Hitherto-confidential documents have cast more light on the ill-fated decision by Scottish Borders Council to commission a private company to treat the region’s waste at Galashiels.
They show that thousands of tonnes of rubbish could have had to be imported into the region by road each year to make the waste plant viable.
Details of this “waste shortage” are contained in documents disclosed to retired Jedburgh journalist Bill Chisholm.
They reveal that to provide financial viability for the project, the council had to agree to pay for a minimum of 40,000 tonnes of waste a year to be treated, even if the amount it collected fell below that figure.
In 2011, when the orginal agreement between Scottish Borders Council and New Earth Solutions (NES) for a waste transfer station at Easter Langlee was signed, special provisions were written into the contract document to allow the council to source “substitute” waste to make up the tonnage figure to 40,000.
At that time, the amount of waste tonnage collected annually in the Borders had fallen from 45,000 tonnes at the start of the tender period to 38,500 tonnes in 2011-12 due to recycling schemes and the “current recession”.
In February, 2015, the entire contract was scrapped on “technological and financial grounds”, forcing the council to write-off the £2.4m it had spent on the abortive procurement process.
Since then, the council has resisted attempts by Mr Chisholm to disclose documents which informed the decisions in 2011 and 2012.
The council claimed publication of that paperwork could cause NES “commercial and reputational damage” despite the firm having become insolvent last year.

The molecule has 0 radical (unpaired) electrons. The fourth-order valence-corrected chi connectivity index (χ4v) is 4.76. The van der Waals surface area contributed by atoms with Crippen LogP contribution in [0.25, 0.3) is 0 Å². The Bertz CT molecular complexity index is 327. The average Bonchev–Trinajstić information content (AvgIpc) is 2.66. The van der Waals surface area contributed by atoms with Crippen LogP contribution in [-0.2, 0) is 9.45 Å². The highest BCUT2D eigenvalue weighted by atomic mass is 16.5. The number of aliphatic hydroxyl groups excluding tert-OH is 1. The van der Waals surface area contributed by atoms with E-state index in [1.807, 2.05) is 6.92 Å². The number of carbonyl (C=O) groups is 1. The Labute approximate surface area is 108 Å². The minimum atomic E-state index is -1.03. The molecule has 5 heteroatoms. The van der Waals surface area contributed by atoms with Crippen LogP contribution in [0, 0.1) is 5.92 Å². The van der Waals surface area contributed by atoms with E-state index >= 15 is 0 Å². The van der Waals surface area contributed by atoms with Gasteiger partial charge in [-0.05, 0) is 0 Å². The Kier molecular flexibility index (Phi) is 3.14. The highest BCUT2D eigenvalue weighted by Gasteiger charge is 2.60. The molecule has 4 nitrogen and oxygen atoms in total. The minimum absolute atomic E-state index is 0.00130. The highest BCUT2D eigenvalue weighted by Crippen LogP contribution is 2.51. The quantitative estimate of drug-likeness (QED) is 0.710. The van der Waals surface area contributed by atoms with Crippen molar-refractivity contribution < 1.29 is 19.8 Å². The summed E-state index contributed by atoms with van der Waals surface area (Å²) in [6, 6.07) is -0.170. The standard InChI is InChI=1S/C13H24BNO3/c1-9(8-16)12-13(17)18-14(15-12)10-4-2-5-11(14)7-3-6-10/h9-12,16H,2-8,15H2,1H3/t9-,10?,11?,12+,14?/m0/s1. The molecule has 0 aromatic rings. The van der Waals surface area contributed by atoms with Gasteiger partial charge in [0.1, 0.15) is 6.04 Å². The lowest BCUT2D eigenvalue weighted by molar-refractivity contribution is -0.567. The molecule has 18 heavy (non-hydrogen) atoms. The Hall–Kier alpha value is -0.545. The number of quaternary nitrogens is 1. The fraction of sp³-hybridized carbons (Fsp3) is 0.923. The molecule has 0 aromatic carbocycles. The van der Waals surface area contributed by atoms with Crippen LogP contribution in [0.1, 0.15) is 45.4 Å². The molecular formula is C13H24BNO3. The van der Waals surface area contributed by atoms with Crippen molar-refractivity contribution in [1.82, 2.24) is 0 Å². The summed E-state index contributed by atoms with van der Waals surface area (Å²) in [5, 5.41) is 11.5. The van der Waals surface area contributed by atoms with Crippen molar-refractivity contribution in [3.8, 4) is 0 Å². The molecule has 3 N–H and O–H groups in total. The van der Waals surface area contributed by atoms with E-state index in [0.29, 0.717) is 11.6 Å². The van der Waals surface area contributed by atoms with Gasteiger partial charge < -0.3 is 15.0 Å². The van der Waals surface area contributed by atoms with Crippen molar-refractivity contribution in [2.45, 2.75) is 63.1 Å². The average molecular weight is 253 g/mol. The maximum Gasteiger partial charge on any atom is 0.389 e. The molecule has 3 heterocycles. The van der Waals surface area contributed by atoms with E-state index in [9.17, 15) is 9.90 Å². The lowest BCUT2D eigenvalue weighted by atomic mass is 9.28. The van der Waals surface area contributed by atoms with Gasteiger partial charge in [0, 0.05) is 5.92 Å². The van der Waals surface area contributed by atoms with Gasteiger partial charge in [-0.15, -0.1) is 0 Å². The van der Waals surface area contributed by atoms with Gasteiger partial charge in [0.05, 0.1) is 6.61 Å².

But disclosure was ordered by former Scottish information commissioner Rosemary Agnew, and the local authority has now complied with her order.
One document flags up that the minimum tonnage requirement would be further compromised by the impending introduction of kerbside food waste collections.
Councillors were told the downward trend in the amount of rubbish generated by local households was “limiting the funding available to NES for their Borders project”.
Mr Chisholm said: “All I have seen so far is a catalogue of warning signs that the council’s relationship with this company should have been ended long before 2015.”
Original plans for a waste transfer station were changed in 2012 to include a fully integrated advanced thermal treatment plant after councillors were told that NES could not obtain bank funding for the original stand-alone mechanical biological treatment plant. It agreed to go ahead with the thermal treatment plant despite lack of evidence of its viability.